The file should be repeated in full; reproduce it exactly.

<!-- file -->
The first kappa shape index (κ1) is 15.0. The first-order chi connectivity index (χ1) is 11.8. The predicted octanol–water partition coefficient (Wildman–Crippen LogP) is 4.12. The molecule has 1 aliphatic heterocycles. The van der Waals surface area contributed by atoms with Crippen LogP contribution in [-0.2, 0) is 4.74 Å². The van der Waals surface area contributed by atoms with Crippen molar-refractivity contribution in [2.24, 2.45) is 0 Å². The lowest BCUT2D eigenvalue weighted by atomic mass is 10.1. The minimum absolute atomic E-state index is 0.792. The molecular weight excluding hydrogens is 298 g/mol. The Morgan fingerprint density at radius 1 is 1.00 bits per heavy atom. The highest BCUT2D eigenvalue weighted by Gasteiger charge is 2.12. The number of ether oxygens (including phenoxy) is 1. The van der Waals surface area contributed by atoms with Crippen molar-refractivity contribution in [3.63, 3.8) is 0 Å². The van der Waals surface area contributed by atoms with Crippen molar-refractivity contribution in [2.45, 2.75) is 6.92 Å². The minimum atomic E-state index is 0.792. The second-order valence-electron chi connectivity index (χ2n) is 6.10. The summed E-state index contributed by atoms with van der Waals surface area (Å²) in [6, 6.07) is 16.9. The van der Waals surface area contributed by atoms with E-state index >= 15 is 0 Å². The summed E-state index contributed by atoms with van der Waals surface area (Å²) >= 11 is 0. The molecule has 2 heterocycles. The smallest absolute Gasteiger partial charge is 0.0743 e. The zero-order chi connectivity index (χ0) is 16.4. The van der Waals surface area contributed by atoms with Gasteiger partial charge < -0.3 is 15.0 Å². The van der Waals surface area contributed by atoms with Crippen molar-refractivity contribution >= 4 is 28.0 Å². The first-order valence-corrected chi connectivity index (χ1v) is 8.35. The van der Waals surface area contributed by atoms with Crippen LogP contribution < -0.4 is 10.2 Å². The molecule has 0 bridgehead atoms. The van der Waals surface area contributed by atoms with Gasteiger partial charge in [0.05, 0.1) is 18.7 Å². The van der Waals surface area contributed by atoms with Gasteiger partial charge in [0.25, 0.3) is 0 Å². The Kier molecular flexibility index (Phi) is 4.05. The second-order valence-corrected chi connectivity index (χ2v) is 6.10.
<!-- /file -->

The first kappa shape index (κ1) is 15.0. The first-order chi connectivity index (χ1) is 11.8. The predicted octanol–water partition coefficient (Wildman–Crippen LogP) is 4.12. The molecule has 1 aliphatic heterocycles. The van der Waals surface area contributed by atoms with Crippen LogP contribution in [-0.2, 0) is 4.74 Å². The van der Waals surface area contributed by atoms with Crippen molar-refractivity contribution in [2.24, 2.45) is 0 Å². The lowest BCUT2D eigenvalue weighted by atomic mass is 10.1. The minimum absolute atomic E-state index is 0.792. The molecular weight excluding hydrogens is 298 g/mol. The Morgan fingerprint density at radius 1 is 1.00 bits per heavy atom. The highest BCUT2D eigenvalue weighted by Gasteiger charge is 2.12. The number of ether oxygens (including phenoxy) is 1. The van der Waals surface area contributed by atoms with Crippen molar-refractivity contribution in [3.63, 3.8) is 0 Å². The van der Waals surface area contributed by atoms with Crippen molar-refractivity contribution in [2.45, 2.75) is 6.92 Å². The minimum atomic E-state index is 0.792. The second-order valence-electron chi connectivity index (χ2n) is 6.10. The summed E-state index contributed by atoms with van der Waals surface area (Å²) in [6, 6.07) is 16.9. The van der Waals surface area contributed by atoms with E-state index >= 15 is 0 Å². The summed E-state index contributed by atoms with van der Waals surface area (Å²) >= 11 is 0. The molecule has 2 heterocycles. The smallest absolute Gasteiger partial charge is 0.0743 e. The zero-order chi connectivity index (χ0) is 16.4. The van der Waals surface area contributed by atoms with Gasteiger partial charge < -0.3 is 15.0 Å². The van der Waals surface area contributed by atoms with Crippen molar-refractivity contribution >= 4 is 28.0 Å². The first-order valence-corrected chi connectivity index (χ1v) is 8.35. The van der Waals surface area contributed by atoms with Crippen LogP contribution < -0.4 is 10.2 Å². The molecule has 0 bridgehead atoms. The van der Waals surface area contributed by atoms with Gasteiger partial charge in [0.05, 0.1) is 18.7 Å². The van der Waals surface area contributed by atoms with Gasteiger partial charge in [0.25, 0.3) is 0 Å². The Kier molecular flexibility index (Phi) is 4.05. The second-order valence-corrected chi connectivity index (χ2v) is 6.10.